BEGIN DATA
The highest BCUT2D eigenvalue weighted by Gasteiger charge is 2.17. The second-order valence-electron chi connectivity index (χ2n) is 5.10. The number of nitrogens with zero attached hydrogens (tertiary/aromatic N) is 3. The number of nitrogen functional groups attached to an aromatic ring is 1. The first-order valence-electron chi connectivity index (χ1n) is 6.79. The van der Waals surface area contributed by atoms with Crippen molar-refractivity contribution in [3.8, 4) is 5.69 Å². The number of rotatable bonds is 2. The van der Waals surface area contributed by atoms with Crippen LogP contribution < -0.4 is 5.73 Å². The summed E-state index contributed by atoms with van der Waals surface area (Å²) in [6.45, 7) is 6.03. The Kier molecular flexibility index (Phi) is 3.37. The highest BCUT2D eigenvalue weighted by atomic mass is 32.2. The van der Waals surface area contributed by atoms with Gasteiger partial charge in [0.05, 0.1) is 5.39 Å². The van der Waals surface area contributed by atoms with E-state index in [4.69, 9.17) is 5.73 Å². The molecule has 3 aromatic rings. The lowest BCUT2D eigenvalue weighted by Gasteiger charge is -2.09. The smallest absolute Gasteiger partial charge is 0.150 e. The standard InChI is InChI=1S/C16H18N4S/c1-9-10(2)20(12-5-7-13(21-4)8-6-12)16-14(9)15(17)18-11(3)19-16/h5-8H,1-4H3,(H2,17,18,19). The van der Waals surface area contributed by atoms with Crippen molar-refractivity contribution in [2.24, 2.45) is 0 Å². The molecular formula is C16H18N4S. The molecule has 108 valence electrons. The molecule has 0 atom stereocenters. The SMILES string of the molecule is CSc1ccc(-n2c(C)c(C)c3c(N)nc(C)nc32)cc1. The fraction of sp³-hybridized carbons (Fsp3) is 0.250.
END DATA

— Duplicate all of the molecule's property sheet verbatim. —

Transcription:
The highest BCUT2D eigenvalue weighted by Gasteiger charge is 2.17. The second-order valence-electron chi connectivity index (χ2n) is 5.10. The number of nitrogens with zero attached hydrogens (tertiary/aromatic N) is 3. The number of nitrogen functional groups attached to an aromatic ring is 1. The first-order valence-electron chi connectivity index (χ1n) is 6.79. The van der Waals surface area contributed by atoms with Crippen molar-refractivity contribution in [3.8, 4) is 5.69 Å². The number of rotatable bonds is 2. The van der Waals surface area contributed by atoms with Crippen LogP contribution < -0.4 is 5.73 Å². The summed E-state index contributed by atoms with van der Waals surface area (Å²) in [6.45, 7) is 6.03. The Kier molecular flexibility index (Phi) is 3.37. The highest BCUT2D eigenvalue weighted by atomic mass is 32.2. The van der Waals surface area contributed by atoms with Gasteiger partial charge in [0.05, 0.1) is 5.39 Å². The van der Waals surface area contributed by atoms with E-state index in [4.69, 9.17) is 5.73 Å². The molecule has 3 aromatic rings. The lowest BCUT2D eigenvalue weighted by Gasteiger charge is -2.09. The smallest absolute Gasteiger partial charge is 0.150 e. The standard InChI is InChI=1S/C16H18N4S/c1-9-10(2)20(12-5-7-13(21-4)8-6-12)16-14(9)15(17)18-11(3)19-16/h5-8H,1-4H3,(H2,17,18,19). The van der Waals surface area contributed by atoms with Crippen molar-refractivity contribution in [2.24, 2.45) is 0 Å². The molecular formula is C16H18N4S. The molecule has 108 valence electrons. The molecule has 0 atom stereocenters. The SMILES string of the molecule is CSc1ccc(-n2c(C)c(C)c3c(N)nc(C)nc32)cc1. The fraction of sp³-hybridized carbons (Fsp3) is 0.250.